Funding autism services: the Census counts!

My husband has been working for the U.S. Census Bureau since January. He doesn’t go door-to-door (not yet, anyway) — he works as a recruiting clerk. Five days a week he heads to our local census office to grade the tests people take when applying for a Census job, keys in information, files forms and answers the phone when applicants call with questions. These days when we sit around at home talking about work, the conversation centers around autism, blogging, and … counting!

I figured ours must be the only “Easter Seals and U. S. Census Bureau” marriage. But then, just this week, I found out that Easter Seals has partnered with the U.S. Census Bureau to spread the word about the 2010 Census.

Census data is used to distribute more than $400 billion in federal funds to state and local governments each year, to apportion congressional seats to states and to make important decisions about what community services to provide. The 2010 Census questionnaire is only 10 questions long and should take about 10 minutes to fill out. An accurate count of people with autism and other disabilities is very important because the census count is used to distribute federal funding for Medicare and Medicaid, SSI, Rehabilitation Act, special education and many other grants and programs.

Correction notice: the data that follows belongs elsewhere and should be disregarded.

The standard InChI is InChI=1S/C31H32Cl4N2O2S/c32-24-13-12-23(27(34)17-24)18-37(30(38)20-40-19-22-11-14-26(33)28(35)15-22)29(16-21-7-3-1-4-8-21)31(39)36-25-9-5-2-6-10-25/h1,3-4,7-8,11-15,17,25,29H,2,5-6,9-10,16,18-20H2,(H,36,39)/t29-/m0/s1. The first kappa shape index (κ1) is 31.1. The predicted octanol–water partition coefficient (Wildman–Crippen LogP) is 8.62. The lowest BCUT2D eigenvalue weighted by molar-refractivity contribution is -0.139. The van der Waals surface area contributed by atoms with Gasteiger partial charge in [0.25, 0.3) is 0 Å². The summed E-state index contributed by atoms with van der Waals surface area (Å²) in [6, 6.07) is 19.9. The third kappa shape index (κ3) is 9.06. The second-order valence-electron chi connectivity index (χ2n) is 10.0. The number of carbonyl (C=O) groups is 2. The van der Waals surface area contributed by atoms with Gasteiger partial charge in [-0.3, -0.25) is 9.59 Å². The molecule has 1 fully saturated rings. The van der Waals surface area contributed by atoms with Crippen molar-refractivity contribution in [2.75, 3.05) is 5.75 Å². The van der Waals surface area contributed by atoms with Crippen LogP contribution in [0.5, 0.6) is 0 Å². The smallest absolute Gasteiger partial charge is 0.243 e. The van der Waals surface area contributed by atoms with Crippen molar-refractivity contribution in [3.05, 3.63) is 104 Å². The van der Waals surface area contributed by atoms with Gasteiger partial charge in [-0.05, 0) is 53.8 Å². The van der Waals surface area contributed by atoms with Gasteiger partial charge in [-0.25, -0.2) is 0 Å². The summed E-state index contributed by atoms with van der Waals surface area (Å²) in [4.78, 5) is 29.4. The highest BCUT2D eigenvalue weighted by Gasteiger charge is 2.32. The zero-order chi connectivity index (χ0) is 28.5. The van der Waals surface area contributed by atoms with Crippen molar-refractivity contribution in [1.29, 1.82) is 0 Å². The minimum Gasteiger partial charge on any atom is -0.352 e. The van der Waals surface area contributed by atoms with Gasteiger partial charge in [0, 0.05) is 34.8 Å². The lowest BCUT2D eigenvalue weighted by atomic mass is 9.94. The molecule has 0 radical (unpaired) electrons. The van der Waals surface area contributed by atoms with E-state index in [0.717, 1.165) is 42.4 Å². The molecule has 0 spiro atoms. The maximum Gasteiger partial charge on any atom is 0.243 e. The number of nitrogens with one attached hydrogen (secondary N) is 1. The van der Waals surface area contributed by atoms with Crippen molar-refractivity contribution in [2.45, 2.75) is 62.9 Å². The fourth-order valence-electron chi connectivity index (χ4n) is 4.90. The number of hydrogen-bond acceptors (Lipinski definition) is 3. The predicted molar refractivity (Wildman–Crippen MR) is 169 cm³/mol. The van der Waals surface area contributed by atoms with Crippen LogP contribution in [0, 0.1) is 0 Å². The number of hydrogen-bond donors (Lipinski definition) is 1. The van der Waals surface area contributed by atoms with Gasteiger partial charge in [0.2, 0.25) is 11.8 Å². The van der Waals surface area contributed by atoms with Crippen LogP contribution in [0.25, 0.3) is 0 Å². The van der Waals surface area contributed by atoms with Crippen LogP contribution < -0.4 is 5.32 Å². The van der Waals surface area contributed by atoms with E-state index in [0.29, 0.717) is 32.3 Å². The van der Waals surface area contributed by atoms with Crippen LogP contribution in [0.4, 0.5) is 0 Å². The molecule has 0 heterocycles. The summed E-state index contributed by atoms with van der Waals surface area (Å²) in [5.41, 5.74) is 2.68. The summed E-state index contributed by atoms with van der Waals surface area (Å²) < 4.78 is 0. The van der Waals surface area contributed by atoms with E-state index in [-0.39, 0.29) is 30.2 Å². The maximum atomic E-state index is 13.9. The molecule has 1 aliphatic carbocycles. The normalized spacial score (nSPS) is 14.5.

Most census questionnaires are mailed or hand-delivered during March and due to be returned by April 2010. Census workers will go door-to-door to visit households that did not return their forms from April through July 2010.

Completing the 2010 Census questionnaire is simple and safe. For more information, link to the U.S. Census Bureau’s Web site.


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  1. Carolyn Gammicchia Says:

    I think this is wondeful that Easter Seals is getting the word out on the importance of the Census.

    We were a little disappointed however that there was not a demographic to show that a person is living with a disability. This is so vital for funding options and assistance oveerall for federal funding and programs for individuals such as our son who lives with autism daily.

    Perhaps Easter Seals can put a bug in their ear to express how important this is and to include this the next time around.

    Thank you for all your efforts,
    Carolyn Gammicchia

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